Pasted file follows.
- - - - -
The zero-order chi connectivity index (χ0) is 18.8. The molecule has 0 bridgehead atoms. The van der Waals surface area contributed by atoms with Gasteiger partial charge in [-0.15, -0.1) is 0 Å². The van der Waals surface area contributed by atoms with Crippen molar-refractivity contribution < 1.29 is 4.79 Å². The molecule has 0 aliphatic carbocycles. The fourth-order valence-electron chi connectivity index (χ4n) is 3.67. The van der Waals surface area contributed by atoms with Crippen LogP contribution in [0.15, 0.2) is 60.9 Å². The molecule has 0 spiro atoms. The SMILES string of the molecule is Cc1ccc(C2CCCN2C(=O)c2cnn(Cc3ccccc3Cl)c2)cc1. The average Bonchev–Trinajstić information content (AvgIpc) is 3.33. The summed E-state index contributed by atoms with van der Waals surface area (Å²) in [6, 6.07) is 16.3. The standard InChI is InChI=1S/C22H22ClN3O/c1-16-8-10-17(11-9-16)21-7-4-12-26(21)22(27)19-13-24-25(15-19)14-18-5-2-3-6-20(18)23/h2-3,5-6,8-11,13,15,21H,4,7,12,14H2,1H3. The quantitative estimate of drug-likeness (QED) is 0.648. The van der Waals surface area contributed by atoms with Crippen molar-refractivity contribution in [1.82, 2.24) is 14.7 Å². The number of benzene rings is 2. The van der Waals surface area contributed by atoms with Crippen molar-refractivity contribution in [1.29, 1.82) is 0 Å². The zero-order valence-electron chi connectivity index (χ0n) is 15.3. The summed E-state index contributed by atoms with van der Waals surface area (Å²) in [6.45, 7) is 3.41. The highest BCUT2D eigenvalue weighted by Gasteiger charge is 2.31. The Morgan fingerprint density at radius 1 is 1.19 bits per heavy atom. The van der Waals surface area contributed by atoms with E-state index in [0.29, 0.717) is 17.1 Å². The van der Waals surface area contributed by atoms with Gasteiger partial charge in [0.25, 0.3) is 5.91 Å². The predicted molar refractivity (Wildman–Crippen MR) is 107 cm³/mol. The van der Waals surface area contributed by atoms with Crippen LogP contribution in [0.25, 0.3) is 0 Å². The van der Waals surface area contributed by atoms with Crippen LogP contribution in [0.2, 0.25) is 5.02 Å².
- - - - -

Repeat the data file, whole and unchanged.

The zero-order chi connectivity index (χ0) is 18.8. The molecule has 0 bridgehead atoms. The van der Waals surface area contributed by atoms with Gasteiger partial charge in [-0.15, -0.1) is 0 Å². The van der Waals surface area contributed by atoms with Crippen molar-refractivity contribution < 1.29 is 4.79 Å². The molecule has 0 aliphatic carbocycles. The fourth-order valence-electron chi connectivity index (χ4n) is 3.67. The van der Waals surface area contributed by atoms with Crippen LogP contribution in [0.15, 0.2) is 60.9 Å². The molecule has 0 spiro atoms. The SMILES string of the molecule is Cc1ccc(C2CCCN2C(=O)c2cnn(Cc3ccccc3Cl)c2)cc1. The average Bonchev–Trinajstić information content (AvgIpc) is 3.33. The summed E-state index contributed by atoms with van der Waals surface area (Å²) in [6, 6.07) is 16.3. The standard InChI is InChI=1S/C22H22ClN3O/c1-16-8-10-17(11-9-16)21-7-4-12-26(21)22(27)19-13-24-25(15-19)14-18-5-2-3-6-20(18)23/h2-3,5-6,8-11,13,15,21H,4,7,12,14H2,1H3. The quantitative estimate of drug-likeness (QED) is 0.648. The van der Waals surface area contributed by atoms with Crippen molar-refractivity contribution in [1.82, 2.24) is 14.7 Å². The number of benzene rings is 2. The van der Waals surface area contributed by atoms with Crippen molar-refractivity contribution in [1.29, 1.82) is 0 Å². The zero-order valence-electron chi connectivity index (χ0n) is 15.3. The summed E-state index contributed by atoms with van der Waals surface area (Å²) in [6.45, 7) is 3.41. The highest BCUT2D eigenvalue weighted by Gasteiger charge is 2.31. The Morgan fingerprint density at radius 1 is 1.19 bits per heavy atom. The van der Waals surface area contributed by atoms with E-state index in [0.29, 0.717) is 17.1 Å². The van der Waals surface area contributed by atoms with Gasteiger partial charge in [0.25, 0.3) is 5.91 Å². The predicted molar refractivity (Wildman–Crippen MR) is 107 cm³/mol. The van der Waals surface area contributed by atoms with Crippen LogP contribution in [0.25, 0.3) is 0 Å². The van der Waals surface area contributed by atoms with Crippen LogP contribution in [0.2, 0.25) is 5.02 Å².